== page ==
The tragedy of Colin Powell.

Taking stock of people and ideas in the news.
Feb. 19 2004 12:56 PM

The Tragedy of Colin Powell

How the Bush presidency destroyed him.

What becomes a legend most? Not this
What becomes a legend most? Not this

Is Colin Powell melting down?

Fred Kaplan Fred Kaplan

Fred Kaplan is the author of The Insurgents and the Edward R. Murrow press fellow at the Council on Foreign Relations.

It's hard to come up with another explanation for his jaw-dropping behavior last week before the House International Relations Committee. There he sat, recounting for the umpety-umpth time why, back in February 2003, he believed the pessimistic estimates about Iraqi weapons of mass destruction. "I went and lived at the CIA for about four days," he began, "to make sure that nothing was—" Suddenly, he stopped and glared at a Democratic committee staffer who was smirking and shaking his head. "Are you shaking your head for something, young man back there?" Powell grumbled. "Are you part of the proceedings?"

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Rep. Sherrod Brown, an Ohio Democrat, objected, "Mr. Chairman, I've never heard a witness reprimand a staff person in the middle of a question."

Powell muttered back, "I seldom come to a meeting where I am talking to a congressman and I have people aligned behind you, giving editorial comment by head shakes."

Oh, my.

Here is a man who faced hardships in the Bronx as a kid, bullets in Vietnam as a soldier, and bureaucratic bullets through four administrations in Washington, a man who rose to the ranks of Army general, national security adviser, chairman of the Joint Chiefs of Staff, and secretary of state, a man who thought seriously about running for president—and he gets bent out of shape by some snarky House staffer?

Powell's outburst is a textbook sign of overwhelming stress. Maybe he was just having a bad day. Then again, he's also been having a bad three years.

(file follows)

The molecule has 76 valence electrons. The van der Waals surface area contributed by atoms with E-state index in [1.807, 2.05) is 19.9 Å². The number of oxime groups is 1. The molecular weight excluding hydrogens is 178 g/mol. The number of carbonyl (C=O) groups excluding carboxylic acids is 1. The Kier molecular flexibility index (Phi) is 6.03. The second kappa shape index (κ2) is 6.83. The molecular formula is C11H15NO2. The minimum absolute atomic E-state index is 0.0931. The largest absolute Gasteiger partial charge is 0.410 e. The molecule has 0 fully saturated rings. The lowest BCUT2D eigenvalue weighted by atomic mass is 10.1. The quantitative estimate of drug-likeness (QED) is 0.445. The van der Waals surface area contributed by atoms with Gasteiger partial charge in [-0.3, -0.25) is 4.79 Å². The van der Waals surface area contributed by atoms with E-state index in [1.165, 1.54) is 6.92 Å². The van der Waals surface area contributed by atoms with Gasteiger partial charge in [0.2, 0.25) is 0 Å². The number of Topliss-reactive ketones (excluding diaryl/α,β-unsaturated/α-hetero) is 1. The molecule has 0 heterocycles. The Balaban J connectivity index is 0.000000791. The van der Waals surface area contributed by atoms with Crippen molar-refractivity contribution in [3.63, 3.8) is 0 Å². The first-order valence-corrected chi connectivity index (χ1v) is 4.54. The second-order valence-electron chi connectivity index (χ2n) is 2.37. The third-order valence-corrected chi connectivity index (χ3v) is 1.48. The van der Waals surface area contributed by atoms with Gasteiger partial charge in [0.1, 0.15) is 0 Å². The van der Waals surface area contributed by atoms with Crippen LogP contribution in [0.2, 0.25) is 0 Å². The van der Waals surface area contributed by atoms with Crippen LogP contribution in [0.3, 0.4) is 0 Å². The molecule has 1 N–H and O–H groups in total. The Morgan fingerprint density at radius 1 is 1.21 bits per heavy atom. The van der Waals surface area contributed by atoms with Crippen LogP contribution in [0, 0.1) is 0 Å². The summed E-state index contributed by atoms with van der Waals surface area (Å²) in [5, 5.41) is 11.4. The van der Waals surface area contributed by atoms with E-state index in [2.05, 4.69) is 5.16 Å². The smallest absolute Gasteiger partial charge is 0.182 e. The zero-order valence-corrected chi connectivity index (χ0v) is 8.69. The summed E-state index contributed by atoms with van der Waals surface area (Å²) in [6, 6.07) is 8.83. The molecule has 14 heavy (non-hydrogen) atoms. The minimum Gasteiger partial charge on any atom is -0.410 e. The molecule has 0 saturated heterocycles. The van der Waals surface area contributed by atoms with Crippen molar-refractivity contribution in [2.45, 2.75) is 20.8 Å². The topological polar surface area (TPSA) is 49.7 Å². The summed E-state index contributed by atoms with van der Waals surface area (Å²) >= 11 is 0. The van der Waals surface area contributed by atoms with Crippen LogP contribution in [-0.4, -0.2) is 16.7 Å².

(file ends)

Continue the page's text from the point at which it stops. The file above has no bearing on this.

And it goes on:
As George Bush's first term nears its end, Powell's tenure as top diplomat is approaching its nadir. On the high-profile issues of the day, he seems to have almost no influence within the administration. And his fateful briefing one year ago before the U.N. Security Council—where he attached his personal credibility to claims of Iraqi WMD—has destroyed his once-considerable standing with the Democrats, not to mention our European allies, most of the United Nations, and the media.

At times, Powell has taken his fate with resigned humor. Hendrik Hertzberg wrote in The New Yorker last year of a diplomatic soiree that Powell attended on the eve of war, at which a foreign diplomat recited a news account that Bush was sleeping like a baby. Powell reportedly replied, "I'm sleeping like a baby, too. Every two hours, I wake up, screaming."

At other times, though, Powell must be frustrated beyond measure. One can imagine the scoldings he takes from liberal friends for playing "good soldier" in an administration that's treated him so shabbily and that's rejected his advice so brazenly. That senseless dressing-down of the committee staffer—a tantrum that no one with real power would ever indulge in—can best be seen as a rare public venting of Powell's maddened mood.